Northern Europe PPT

Northern Europe
Physical Geography
Northern Europe is made up of five
countries: Norway and Sweden on the
Scandinavian Peninsula, Denmark on the
Jutland Peninsula, Finland in the eastern
part of the region, and the island country
of Iceland in the North Atlantic Ocean.
1 = Norway
2 = Sweden
3 = Finland
4 = Denmark
5 = Iceland
The Sub Region
Physical geography shaped by glaciers
and plate tectonic activity
 Cold northern climate has influenced the
lives of people in this sub region
Glaciation is the primary physical process by
which the landforms of Northern Europe came
to be as they are today.
During the last ice age, ice filled the valleys and
carved out fjords that are now filled with
seawater, creating steep, rugged mountains.
A fjord is a long, steep-sided glacial
valley now filled by seawater.
Scandinavian Peninsula
Jutland Peninsula
Scandinavian/Jutland Peninsulas
Scandinavian Peninsula: Norway,
Sweden, and part of Finland are on the
Scandinavian Peninsula. Surrounded by the
Barents Sea, Baltic Sea, Norwegian Sea,
and North Sea.
Jutland Peninsula: Denmark is on Jutland.
Surrounded by the North Sea and Baltic Sea
The country of
Denmark is on Jutland.
Mostly mountainous
 Glaciers from last ice age left thousands
of lakes (to include Sweden and Finland)
 Many deep fjords lie on the Atlantic
 Tectonic activity helped to form the
islands of Svalbard…located 400 miles
North of Norway
Like Norway, very mountainous up North
 In the South, lowlands slope gently to the
Baltic Sea
 Glaciers from last ice age left thousands
of lakes (to include Sweden and Finland)
Mostly flat with a few hills and mountains
 Over 10% covered with lakes and rivers
 Rugged coastline deeply indented with
bays and inlets
 Offshore dotted with thousands of small
 Glaciation helped to form Finland's
rugged topography
Located on Jutland Peninsula
 Includes Greenland, and Faeroe Islands
 Considered part of the cultural region of
 Glaciers deposited sand and gravel on
the Jutland’s flat western side and carved
fjords on the eastern coastline
 Flat plains make up most of the Jutland
Formerly a possession of Denmark
 621 miles west of Norway
 Sits on Mid-Atlantic Ridge (area of high
tectonic activity)
 Around 200 volcanoes
 Abundant geothermal energy and
hydropower from rivers and waterfalls
 Has numerous mountains
Countless hot springs, rivers, small lakes,
waterfalls, glaciers and geysers.
Geothermal Energy
A form of energy conversion that captures
heat energy from within the earth
Hot Spring
A spring whose water issues at a
temperature higher than that of its
A spring that throws forth intermittent jets
of heated water and steam.
Activity #1
Step 1: Among your groups, discuss some
of the physical processes that affect
Northern Europe, and list them on a sheet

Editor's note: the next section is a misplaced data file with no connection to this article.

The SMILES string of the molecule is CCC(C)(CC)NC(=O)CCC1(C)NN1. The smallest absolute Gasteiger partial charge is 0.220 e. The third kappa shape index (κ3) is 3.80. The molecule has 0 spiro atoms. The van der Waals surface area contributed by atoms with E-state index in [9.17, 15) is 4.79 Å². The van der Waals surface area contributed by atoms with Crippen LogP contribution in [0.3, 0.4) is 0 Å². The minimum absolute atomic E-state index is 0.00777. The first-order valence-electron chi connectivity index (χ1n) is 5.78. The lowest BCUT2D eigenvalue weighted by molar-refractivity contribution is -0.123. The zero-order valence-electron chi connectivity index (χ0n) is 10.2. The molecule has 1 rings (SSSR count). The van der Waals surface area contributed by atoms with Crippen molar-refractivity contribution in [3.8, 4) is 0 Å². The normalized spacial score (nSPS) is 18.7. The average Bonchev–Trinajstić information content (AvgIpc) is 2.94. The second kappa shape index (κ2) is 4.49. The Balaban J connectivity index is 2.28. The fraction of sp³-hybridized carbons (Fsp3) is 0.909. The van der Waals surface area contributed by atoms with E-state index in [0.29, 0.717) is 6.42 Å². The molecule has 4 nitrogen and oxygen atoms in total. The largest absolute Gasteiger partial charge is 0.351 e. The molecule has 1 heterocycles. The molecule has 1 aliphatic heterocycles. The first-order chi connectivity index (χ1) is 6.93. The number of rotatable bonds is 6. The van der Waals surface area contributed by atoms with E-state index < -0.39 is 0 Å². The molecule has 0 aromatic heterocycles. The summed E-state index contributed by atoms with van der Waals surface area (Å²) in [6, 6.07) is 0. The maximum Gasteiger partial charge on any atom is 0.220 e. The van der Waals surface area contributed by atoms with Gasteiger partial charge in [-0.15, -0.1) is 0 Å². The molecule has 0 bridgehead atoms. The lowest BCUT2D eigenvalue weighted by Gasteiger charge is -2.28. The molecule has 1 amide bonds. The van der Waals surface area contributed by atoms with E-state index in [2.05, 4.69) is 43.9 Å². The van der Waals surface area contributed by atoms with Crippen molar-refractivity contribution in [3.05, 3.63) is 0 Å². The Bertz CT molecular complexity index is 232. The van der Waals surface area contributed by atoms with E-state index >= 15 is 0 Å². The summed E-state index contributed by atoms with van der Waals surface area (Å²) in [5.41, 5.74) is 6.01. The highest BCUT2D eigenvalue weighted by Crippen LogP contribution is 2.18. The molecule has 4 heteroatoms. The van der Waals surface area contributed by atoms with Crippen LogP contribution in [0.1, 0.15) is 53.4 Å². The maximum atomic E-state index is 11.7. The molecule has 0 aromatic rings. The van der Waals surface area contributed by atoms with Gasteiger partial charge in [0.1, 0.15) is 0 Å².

of paper.
Step 2: The reporter from each group will
describe them to the class (everyone
must write them down).
Activity #2
In your notes handout, answer the
questions on the last page by using your
textbook (pages 270-272).
Activity # 3
Use the graphic organizer (on last page of
your notes handout) worksheet and list
the landforms, water systems, climate
regions, and resources of Northern
 Use the text book (pages 270-274).
Water systems
Glaciation left hundreds of thousands of lakes in
Northern Europe.
Iceland’s rivers consist of glacial debris, making them
Many of the rivers on the Scandinavian Peninsula
contain falls and rapids that hamper transportation
between cities.
The countries of Northern Europe harness the power of
these falls and rapids to run hydroelectric power plants.
Iceland Physical Map
Rivers in
Peninsula are:
Don’t provide easy
between cities
Stem from Norrland
Flow toward SE
Climates, Biomes, and Resources
The climate patterns and biomes of Northern Europe
are affected by latitude, landforms, wind patterns,
ocean currents, and distance from water.
Natural vegetation varies from forests to tundra
While the area has oil and natural gas resources, the
countries of the region are leaders in developing
renewable energy.
Climates, Biomes, and Resources
Finland’s most important resource are trees
Sweden has iron ore, copper, gold, lead and zinc. Forest
products are a major source of revenue. Also has much
hydroelectric power.
Norway one of the leaders in hydroelectric power.
Europe’s largest oil producer, and 2nd in the world for
natural gas production
Denmark has oil and natural gas, however, ranks #1 in
world for electricity generated from renewable sources,
such as wind energy.
Iceland has vast resources. Geothermal energy provides
heat, and steam for industrial energy and greenhouses
Natural Resources
Northern Europe Climates
Northern Europe Vegetation
North Atlantic Ocean Current